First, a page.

Muscat – Three students of German University of Technology in Oman (GUtech) have researched a project to utilise the diverse types of algae found in the sultanate as a source of medicine, food, fertilisers and alternative energy, such as biofuels and green hydrogen.
The project envisages reducing air pollution by absorbing carbon dioxide, as well as using microalgae for water treatment.
“Our project explores the potential applications of microalgae in bioenergy, food and pharmaceutical industries,” said Mona al Maashani, leader of the student team, comprising Maryam Anwar al Balushi and Fatma al Hinai.
According to Mona, the team was concerned about air pollution and so came up with the idea for the research project to use algae in mitigating the consequences of such pollution.
Called ‘Design of Photobioreactor for Microalgae Cultivation towards hydrogen production’, the project was declared one of three winning projects of the Ministry of Higher Education, Research and Innovation’s Upgrade Programme recently.
“We started conducting our research in February last year, having several meetings with our supervisor and co-supervisors. In the following few months, we analysed photobioreactors further, designed a mechanical prototype, and finished the research in September.”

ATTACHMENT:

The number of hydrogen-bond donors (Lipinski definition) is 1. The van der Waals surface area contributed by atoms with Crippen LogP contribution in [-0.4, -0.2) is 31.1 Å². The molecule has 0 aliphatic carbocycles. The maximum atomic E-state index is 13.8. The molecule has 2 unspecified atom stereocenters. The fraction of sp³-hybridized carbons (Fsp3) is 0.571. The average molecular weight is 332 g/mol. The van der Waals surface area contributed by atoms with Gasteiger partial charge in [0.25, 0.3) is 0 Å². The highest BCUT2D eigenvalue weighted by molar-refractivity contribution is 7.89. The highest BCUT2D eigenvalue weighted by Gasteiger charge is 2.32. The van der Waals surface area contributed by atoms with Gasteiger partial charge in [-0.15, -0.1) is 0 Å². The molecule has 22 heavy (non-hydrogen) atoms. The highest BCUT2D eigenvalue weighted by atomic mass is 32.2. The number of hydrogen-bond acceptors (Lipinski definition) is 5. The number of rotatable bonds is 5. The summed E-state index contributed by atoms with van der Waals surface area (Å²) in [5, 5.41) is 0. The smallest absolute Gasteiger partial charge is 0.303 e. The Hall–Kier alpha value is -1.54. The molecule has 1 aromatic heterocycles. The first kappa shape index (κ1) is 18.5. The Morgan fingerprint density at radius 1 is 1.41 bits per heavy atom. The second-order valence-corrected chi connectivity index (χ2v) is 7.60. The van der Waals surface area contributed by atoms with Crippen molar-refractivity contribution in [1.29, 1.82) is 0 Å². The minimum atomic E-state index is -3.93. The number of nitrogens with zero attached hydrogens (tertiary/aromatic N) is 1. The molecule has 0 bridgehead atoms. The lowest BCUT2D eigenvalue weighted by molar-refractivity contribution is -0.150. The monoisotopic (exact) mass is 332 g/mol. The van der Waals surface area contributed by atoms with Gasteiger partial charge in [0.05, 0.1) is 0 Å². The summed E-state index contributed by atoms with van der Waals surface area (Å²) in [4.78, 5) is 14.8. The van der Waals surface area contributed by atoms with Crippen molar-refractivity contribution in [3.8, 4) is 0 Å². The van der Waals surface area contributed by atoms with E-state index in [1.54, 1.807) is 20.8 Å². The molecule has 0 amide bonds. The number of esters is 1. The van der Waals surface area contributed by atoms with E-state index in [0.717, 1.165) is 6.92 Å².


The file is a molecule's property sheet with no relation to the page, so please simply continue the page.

Mona added that the project aims to achieve various goals aligned with Oman Vision 2040 for renewable energy and resource diversification. “Our research explores the potential applications of microalgae in bioenergy, food and pharmaceutical industries, as well as the challenges and limitations that may arise and ways to overcome these. We employ photobioreactors to cultivate microorganisms that can produce biofuels, chemicals and pharmaceuticals, which may be more sustainable and cost-effective than traditional methods. Additionally, bioreactors can be used to treat industrial and agricultural waste, ensuring a more sustainable and environmentally friendly future.”
According to Mona, the main challenges faced during the project included logistical issues related to obtaining materials and specific algae species, as well as the need for advanced equipment to monitor and isolate cells during cultivation.
“During the design and experimentation phase, issues such as leaks caused by improper use of silicone glue and lack of information on microalgae biology and growth conditions were encountered. Additionally, problems with temperature sensors and the high cost of special glass for larger reactors and equipment were encountered. Despite these challenges, solutions were found, and the project continues to progress,” said Mona.
The group thanked their parents, saying, “This project would not have been possible without the support of our parents and family. We would like to express our sincere gratitude to them for all the love, sacrifice and patience over the years to ensure the success of this project.”
She noted that the project leverages the availability of diverse microalgae in the country for the benefit of various industries. “Overall, this project is a valuable scientific achievement that helps meet the needs and goals of Oman.”